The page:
Chinese stocks traded in New York climbed, paring a weekly drop, as concern Iranian oil exports will decline bolstered energy companies and overshadowed signs the world’s second-largest economy is continuing to slow.
The Bloomberg China-US Equity Index of the most-traded Chinese shares in the U.S. added 0.7 percent to 104.61 by 2:39 p.m. in New York, reducing the weekly decline to 0.2 percent. PetroChina Co., the nation’s second-largest oil refiner, and Cnooc Ltd., the biggest offshore oil explorer, both rose from two-month lows. Online retailer Vipshop Holdings Ltd. slid 12 percent after raising less than targeted in the first initial public offering by a Chinese company in the U.S. since August.
Oil jumped almost $3 a barrel in New York as Reuters reported Iran’s crude exports will drop by 300,000 barrels a day in March because of tighter sanctions linked to its nuclear program. The surge spurred the Bloomberg gauge of U.S.-listed Chinese equities to reverse an earlier drop of as much as 0.3 percent. Data from home prices to manufacturing this week have added to concern over China’s economy, which grew the least for 10 quarters in the last three months of 2011.
“The number one driver of markets in the next few months will be the Middle East, and it’s going to be reflected in commodity prices,” Simon Quijano-Evans, an emerging-markets economist at ING Groep NV, said by phone from London. “This week has been a profit-taking week after all the rally that we’ve seen.”
The iShares FTSE China 25 Index Fund, the biggest Chinese exchange-traded fund in the U.S., was unchanged at $36.89, the lowest level since Jan. 13, after declining 4.9 percent in the week. The Standard & Poor’s 500 Index rose 0.3 percent, its first advance in four days, cutting the weekly loss to 0.5 percent.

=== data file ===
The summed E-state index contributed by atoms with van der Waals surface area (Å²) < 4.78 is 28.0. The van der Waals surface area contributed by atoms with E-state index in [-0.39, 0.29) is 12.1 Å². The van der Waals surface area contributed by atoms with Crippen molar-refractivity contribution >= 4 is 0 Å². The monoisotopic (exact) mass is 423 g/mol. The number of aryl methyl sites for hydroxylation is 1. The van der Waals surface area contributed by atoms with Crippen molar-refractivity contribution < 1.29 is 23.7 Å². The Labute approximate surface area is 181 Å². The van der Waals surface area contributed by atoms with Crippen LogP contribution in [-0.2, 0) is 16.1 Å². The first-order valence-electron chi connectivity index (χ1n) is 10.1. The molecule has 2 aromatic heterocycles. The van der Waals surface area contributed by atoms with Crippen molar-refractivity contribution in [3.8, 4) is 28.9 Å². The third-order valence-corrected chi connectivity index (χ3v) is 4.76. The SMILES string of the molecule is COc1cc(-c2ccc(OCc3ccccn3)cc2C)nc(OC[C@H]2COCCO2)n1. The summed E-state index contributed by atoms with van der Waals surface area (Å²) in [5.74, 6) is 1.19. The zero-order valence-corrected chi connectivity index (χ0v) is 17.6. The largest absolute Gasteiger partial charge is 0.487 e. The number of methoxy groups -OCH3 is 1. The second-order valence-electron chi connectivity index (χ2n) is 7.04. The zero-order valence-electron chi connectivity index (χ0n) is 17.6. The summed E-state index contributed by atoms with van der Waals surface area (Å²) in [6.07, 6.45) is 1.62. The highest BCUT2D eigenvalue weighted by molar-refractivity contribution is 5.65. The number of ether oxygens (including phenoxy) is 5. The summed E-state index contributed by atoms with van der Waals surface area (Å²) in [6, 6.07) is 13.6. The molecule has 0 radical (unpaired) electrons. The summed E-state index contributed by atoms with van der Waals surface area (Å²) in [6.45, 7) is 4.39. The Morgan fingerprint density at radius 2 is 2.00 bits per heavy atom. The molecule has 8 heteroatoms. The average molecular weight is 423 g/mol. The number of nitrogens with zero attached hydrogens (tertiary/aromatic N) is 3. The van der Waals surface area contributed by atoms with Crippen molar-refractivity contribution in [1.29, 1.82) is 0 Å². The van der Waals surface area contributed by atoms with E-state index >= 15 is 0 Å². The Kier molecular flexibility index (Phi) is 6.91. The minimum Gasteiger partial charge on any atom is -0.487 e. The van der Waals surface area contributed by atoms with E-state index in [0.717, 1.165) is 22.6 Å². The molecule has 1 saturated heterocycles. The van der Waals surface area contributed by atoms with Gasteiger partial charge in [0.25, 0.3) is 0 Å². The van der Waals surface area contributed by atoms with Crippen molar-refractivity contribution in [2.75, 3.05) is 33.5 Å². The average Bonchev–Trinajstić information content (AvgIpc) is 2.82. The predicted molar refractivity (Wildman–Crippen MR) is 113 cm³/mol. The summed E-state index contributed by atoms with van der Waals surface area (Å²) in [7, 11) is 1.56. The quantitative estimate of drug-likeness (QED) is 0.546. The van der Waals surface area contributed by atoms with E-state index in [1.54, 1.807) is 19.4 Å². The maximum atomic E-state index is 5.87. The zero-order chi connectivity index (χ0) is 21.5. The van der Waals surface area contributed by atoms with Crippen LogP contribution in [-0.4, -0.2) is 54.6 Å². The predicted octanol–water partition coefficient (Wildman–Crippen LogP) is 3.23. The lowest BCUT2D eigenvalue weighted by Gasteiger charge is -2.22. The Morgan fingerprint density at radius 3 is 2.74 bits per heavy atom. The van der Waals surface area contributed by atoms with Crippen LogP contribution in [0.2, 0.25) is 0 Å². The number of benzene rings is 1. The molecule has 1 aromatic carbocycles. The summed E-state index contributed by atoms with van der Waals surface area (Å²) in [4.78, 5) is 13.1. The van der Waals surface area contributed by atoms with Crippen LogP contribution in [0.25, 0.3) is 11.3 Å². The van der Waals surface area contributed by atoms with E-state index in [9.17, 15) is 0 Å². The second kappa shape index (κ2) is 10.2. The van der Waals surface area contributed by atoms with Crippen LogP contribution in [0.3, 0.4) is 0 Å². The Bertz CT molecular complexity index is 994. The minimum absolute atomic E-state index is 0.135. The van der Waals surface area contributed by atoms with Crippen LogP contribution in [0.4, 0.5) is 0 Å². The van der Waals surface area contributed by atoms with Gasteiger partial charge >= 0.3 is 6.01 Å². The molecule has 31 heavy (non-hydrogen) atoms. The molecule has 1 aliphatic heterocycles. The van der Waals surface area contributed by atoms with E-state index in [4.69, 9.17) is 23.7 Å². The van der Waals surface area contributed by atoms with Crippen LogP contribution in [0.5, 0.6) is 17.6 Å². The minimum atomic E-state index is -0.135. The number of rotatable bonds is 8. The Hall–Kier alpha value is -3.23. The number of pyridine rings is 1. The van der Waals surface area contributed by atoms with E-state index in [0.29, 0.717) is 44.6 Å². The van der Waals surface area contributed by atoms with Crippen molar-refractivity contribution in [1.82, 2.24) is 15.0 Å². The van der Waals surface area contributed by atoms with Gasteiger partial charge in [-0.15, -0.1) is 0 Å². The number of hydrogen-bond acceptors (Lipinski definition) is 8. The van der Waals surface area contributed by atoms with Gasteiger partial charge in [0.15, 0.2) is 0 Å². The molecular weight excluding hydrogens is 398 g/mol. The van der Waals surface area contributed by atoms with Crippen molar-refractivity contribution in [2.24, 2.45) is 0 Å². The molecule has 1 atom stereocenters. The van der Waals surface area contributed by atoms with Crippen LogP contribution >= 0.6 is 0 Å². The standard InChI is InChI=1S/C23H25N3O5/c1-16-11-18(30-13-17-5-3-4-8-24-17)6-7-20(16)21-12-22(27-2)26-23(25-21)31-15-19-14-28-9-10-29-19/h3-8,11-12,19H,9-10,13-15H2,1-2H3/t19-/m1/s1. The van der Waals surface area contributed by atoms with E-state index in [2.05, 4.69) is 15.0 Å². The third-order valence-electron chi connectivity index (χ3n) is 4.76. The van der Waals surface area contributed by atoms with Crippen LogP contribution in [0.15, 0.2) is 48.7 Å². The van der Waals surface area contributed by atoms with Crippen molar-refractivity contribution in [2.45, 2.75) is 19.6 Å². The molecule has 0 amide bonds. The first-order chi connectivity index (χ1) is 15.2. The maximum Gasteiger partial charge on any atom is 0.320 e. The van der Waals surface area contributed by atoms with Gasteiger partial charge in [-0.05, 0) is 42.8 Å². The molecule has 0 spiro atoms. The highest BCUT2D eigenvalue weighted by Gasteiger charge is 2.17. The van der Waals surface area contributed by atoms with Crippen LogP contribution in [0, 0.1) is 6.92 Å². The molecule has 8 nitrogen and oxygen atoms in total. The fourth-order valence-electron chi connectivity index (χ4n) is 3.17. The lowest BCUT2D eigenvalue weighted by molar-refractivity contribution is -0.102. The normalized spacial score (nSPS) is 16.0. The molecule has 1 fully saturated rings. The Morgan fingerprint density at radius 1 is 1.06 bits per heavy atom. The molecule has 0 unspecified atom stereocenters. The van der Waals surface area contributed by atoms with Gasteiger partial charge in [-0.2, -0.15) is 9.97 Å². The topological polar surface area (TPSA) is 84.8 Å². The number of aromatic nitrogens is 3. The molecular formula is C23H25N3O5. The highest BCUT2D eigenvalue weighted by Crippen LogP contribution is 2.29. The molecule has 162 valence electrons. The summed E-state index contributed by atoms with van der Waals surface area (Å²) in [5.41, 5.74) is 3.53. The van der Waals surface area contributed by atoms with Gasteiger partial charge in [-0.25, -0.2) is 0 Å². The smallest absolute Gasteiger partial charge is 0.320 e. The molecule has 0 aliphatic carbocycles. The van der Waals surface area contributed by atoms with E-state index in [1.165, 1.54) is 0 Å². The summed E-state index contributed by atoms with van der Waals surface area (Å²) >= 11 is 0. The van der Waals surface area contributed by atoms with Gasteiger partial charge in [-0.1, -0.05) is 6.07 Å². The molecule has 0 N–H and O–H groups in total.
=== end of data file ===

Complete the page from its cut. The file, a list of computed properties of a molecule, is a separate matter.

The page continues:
An index of leading indicators in China rose at a slower pace in February compared to a month earlier, adding to evidence of moderating growth in the world’s second largest economy. The gauge increased 0.8 percent to 227.2, according to a preliminary reading from the Conference Board. That compares with a 1.5 percent gain in January that was revised down from 1.6 percent.
Vipshop, a Guangzhou, China-based online retailer, plunged 12 percent to $5.75 on its first day of trading. The company raised $71.5 million by selling 11 million American depositary receipts for $6.50 each, according to a PR Newswire statement yesterday. The retailer was seeking as much as $117.3 million by offering 11.2 million ADRs for $8.50 to $10.50.
‘Below What We Thought’
“The market environment isn’t very good and the IPO price was below what we thought would be a fair price for our company stock,” Eric Shen, Vipshop’s chief executive officer, said in a phone interview yesterday.
Beijing-based PetroChina gained 1.2 percent to $142.30 in New York, trimming its weekly decline to 3.8 percent. The Hong Kong shares were unchanged at HK$11.04, the equivalent of $1.42. Each American depositary receipt is equal to 100 ordinary shares.
ADRs of Beijing-based Cnooc gained 1.1 percent to $211.75. Each depositary receipt is equal to 100 ordinary shares, which dropped 1 percent to HK$16.38, the equivalent of $2.11, in Hong Kong trading.
Crude oil for May delivery rose $1.72, or 1.6 percent, to $107.07 a barrel by 1:55 p.m. on the New York Mercantile Exchange. Earlier, it touched $108.25 a barrel.
China Unicom Jumps
ADRs of China Unicom (Hong Kong) Ltd., the nation’s second-largest mobile-phone company, gained 4.3 percent to $17.04, poised for the biggest advance since Nov. 30 and cutting the weekly loss to 3.5 percent. China Unicom’s Hong Kong shares advanced 0.9 percent to HK$13.24, the equivalent of $1.70. Each ADR is equal to 10 ordinary shares.
The Hong Kong-based mobile provider said it will boost capital spending to expand its network by 30 percent to 100 billion yuan ($16 billion) in 2012. Investors expect “Unicom to still gain market share” as it expands its network, Jun Zhang, an analyst at Wedge Partners, said by phone from Santa Clara, California. The company had 40 million subscribers on its third-generation, or 3G, network at the end of last year.
The Hang Seng China Enterprises Index of mainland shares listed in Hong Kong lost 1 percent to 10,658.07, extending its losing streak to an eighth day, the longest run of losses since July. The gauge is down 5 percent in the week. The Shanghai Composite Index fell 1.1 percent for a 2.3 percent weekly decline.